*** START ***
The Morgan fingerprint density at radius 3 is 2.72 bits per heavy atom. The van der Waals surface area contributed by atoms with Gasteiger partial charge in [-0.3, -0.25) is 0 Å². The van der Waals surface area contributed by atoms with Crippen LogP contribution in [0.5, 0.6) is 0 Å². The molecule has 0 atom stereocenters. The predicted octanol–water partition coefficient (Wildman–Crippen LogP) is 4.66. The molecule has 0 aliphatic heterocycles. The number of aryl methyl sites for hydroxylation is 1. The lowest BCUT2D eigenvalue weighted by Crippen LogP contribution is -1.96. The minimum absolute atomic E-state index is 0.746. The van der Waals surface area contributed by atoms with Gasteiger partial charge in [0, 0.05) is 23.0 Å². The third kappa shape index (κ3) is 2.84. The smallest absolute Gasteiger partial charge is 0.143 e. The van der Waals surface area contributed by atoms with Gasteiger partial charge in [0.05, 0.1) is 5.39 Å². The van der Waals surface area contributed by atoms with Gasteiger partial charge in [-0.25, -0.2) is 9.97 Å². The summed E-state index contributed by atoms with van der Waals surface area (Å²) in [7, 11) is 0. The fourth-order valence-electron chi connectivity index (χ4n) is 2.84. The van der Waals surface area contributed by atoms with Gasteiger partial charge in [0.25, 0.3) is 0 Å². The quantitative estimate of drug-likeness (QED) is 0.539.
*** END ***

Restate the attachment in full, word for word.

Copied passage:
The Morgan fingerprint density at radius 3 is 2.72 bits per heavy atom. The van der Waals surface area contributed by atoms with Gasteiger partial charge in [-0.3, -0.25) is 0 Å². The van der Waals surface area contributed by atoms with Crippen LogP contribution in [0.5, 0.6) is 0 Å². The molecule has 0 atom stereocenters. The predicted octanol–water partition coefficient (Wildman–Crippen LogP) is 4.66. The molecule has 0 aliphatic heterocycles. The number of aryl methyl sites for hydroxylation is 1. The lowest BCUT2D eigenvalue weighted by Crippen LogP contribution is -1.96. The minimum absolute atomic E-state index is 0.746. The van der Waals surface area contributed by atoms with Gasteiger partial charge in [0, 0.05) is 23.0 Å². The third kappa shape index (κ3) is 2.84. The smallest absolute Gasteiger partial charge is 0.143 e. The van der Waals surface area contributed by atoms with Gasteiger partial charge in [0.05, 0.1) is 5.39 Å². The van der Waals surface area contributed by atoms with Gasteiger partial charge in [-0.25, -0.2) is 9.97 Å². The summed E-state index contributed by atoms with van der Waals surface area (Å²) in [7, 11) is 0. The fourth-order valence-electron chi connectivity index (χ4n) is 2.84. The van der Waals surface area contributed by atoms with Gasteiger partial charge in [0.25, 0.3) is 0 Å². The quantitative estimate of drug-likeness (QED) is 0.539.